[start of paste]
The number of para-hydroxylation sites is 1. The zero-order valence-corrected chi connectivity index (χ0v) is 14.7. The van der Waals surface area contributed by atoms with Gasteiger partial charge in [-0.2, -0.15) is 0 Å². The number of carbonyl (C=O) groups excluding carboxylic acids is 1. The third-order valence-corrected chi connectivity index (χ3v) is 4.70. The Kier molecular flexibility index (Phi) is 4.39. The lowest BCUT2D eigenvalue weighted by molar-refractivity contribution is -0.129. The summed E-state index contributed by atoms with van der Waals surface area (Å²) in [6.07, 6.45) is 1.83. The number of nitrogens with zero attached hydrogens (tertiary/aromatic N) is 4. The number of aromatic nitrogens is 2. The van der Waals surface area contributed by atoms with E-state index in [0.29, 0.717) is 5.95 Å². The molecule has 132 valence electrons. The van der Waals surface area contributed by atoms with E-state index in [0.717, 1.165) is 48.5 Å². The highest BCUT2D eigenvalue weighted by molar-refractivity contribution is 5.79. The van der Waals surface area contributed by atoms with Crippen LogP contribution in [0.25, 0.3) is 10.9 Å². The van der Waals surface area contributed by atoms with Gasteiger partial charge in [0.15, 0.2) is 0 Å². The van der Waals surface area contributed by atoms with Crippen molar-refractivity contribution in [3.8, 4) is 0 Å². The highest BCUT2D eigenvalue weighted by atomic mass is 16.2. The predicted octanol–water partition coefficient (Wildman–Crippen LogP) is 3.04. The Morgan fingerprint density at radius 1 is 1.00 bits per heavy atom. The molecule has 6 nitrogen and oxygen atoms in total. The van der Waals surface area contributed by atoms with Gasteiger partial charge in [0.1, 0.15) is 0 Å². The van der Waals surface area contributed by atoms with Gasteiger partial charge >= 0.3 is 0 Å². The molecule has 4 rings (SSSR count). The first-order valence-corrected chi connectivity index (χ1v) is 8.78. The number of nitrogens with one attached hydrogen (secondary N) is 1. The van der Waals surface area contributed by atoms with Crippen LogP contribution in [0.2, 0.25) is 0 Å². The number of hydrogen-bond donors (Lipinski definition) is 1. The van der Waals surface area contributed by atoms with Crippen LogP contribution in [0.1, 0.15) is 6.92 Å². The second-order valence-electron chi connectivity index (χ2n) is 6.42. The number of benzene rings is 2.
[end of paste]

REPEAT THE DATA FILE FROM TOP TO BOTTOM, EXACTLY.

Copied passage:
The number of para-hydroxylation sites is 1. The zero-order valence-corrected chi connectivity index (χ0v) is 14.7. The van der Waals surface area contributed by atoms with Gasteiger partial charge in [-0.2, -0.15) is 0 Å². The number of carbonyl (C=O) groups excluding carboxylic acids is 1. The third-order valence-corrected chi connectivity index (χ3v) is 4.70. The Kier molecular flexibility index (Phi) is 4.39. The lowest BCUT2D eigenvalue weighted by molar-refractivity contribution is -0.129. The summed E-state index contributed by atoms with van der Waals surface area (Å²) in [6.07, 6.45) is 1.83. The number of nitrogens with zero attached hydrogens (tertiary/aromatic N) is 4. The number of aromatic nitrogens is 2. The van der Waals surface area contributed by atoms with E-state index in [0.29, 0.717) is 5.95 Å². The molecule has 132 valence electrons. The van der Waals surface area contributed by atoms with E-state index in [0.717, 1.165) is 48.5 Å². The highest BCUT2D eigenvalue weighted by molar-refractivity contribution is 5.79. The van der Waals surface area contributed by atoms with Crippen LogP contribution in [0.25, 0.3) is 10.9 Å². The van der Waals surface area contributed by atoms with Gasteiger partial charge in [0.15, 0.2) is 0 Å². The van der Waals surface area contributed by atoms with Crippen molar-refractivity contribution in [3.8, 4) is 0 Å². The highest BCUT2D eigenvalue weighted by atomic mass is 16.2. The predicted octanol–water partition coefficient (Wildman–Crippen LogP) is 3.04. The Morgan fingerprint density at radius 1 is 1.00 bits per heavy atom. The molecule has 6 nitrogen and oxygen atoms in total. The van der Waals surface area contributed by atoms with Gasteiger partial charge in [0.1, 0.15) is 0 Å². The van der Waals surface area contributed by atoms with Gasteiger partial charge >= 0.3 is 0 Å². The molecule has 4 rings (SSSR count). The first-order valence-corrected chi connectivity index (χ1v) is 8.78. The number of nitrogens with one attached hydrogen (secondary N) is 1. The van der Waals surface area contributed by atoms with Crippen LogP contribution in [0.2, 0.25) is 0 Å². The number of hydrogen-bond donors (Lipinski definition) is 1. The van der Waals surface area contributed by atoms with Crippen LogP contribution in [0.1, 0.15) is 6.92 Å². The second-order valence-electron chi connectivity index (χ2n) is 6.42. The number of benzene rings is 2.